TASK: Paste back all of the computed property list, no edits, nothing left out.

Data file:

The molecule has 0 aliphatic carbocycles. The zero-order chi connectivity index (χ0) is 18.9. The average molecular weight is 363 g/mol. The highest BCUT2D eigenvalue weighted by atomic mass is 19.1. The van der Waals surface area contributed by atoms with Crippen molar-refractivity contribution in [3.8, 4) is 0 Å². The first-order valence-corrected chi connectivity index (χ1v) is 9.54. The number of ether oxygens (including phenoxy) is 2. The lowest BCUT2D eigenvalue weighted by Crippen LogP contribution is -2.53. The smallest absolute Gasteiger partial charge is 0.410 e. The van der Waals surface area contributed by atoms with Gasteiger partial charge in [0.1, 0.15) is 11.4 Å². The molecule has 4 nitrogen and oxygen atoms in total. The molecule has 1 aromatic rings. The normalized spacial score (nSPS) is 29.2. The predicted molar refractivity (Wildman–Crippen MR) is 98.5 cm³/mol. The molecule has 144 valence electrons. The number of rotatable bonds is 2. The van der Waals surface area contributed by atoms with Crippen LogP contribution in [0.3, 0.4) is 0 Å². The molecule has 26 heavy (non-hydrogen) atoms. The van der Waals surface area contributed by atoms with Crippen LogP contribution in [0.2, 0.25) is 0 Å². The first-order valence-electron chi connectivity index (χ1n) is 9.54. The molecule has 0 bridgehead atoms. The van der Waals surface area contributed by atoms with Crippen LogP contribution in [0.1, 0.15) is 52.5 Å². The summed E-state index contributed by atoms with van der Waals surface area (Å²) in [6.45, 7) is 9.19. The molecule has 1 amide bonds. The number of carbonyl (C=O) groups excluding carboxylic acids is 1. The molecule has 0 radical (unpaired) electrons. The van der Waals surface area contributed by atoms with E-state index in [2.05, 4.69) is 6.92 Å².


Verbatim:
The molecule has 0 aliphatic carbocycles. The zero-order chi connectivity index (χ0) is 18.9. The average molecular weight is 363 g/mol. The highest BCUT2D eigenvalue weighted by atomic mass is 19.1. The van der Waals surface area contributed by atoms with Crippen molar-refractivity contribution in [3.8, 4) is 0 Å². The first-order valence-corrected chi connectivity index (χ1v) is 9.54. The number of ether oxygens (including phenoxy) is 2. The lowest BCUT2D eigenvalue weighted by Crippen LogP contribution is -2.53. The smallest absolute Gasteiger partial charge is 0.410 e. The van der Waals surface area contributed by atoms with Gasteiger partial charge in [0.1, 0.15) is 11.4 Å². The molecule has 4 nitrogen and oxygen atoms in total. The molecule has 1 aromatic rings. The normalized spacial score (nSPS) is 29.2. The predicted molar refractivity (Wildman–Crippen MR) is 98.5 cm³/mol. The molecule has 144 valence electrons. The number of rotatable bonds is 2. The van der Waals surface area contributed by atoms with Crippen LogP contribution in [0.3, 0.4) is 0 Å². The molecule has 26 heavy (non-hydrogen) atoms. The van der Waals surface area contributed by atoms with Crippen LogP contribution in [0.2, 0.25) is 0 Å². The first-order valence-electron chi connectivity index (χ1n) is 9.54. The molecule has 0 bridgehead atoms. The van der Waals surface area contributed by atoms with Crippen LogP contribution in [0.1, 0.15) is 52.5 Å². The summed E-state index contributed by atoms with van der Waals surface area (Å²) in [6.45, 7) is 9.19. The molecule has 1 amide bonds. The number of carbonyl (C=O) groups excluding carboxylic acids is 1. The molecule has 0 radical (unpaired) electrons. The van der Waals surface area contributed by atoms with E-state index in [2.05, 4.69) is 6.92 Å².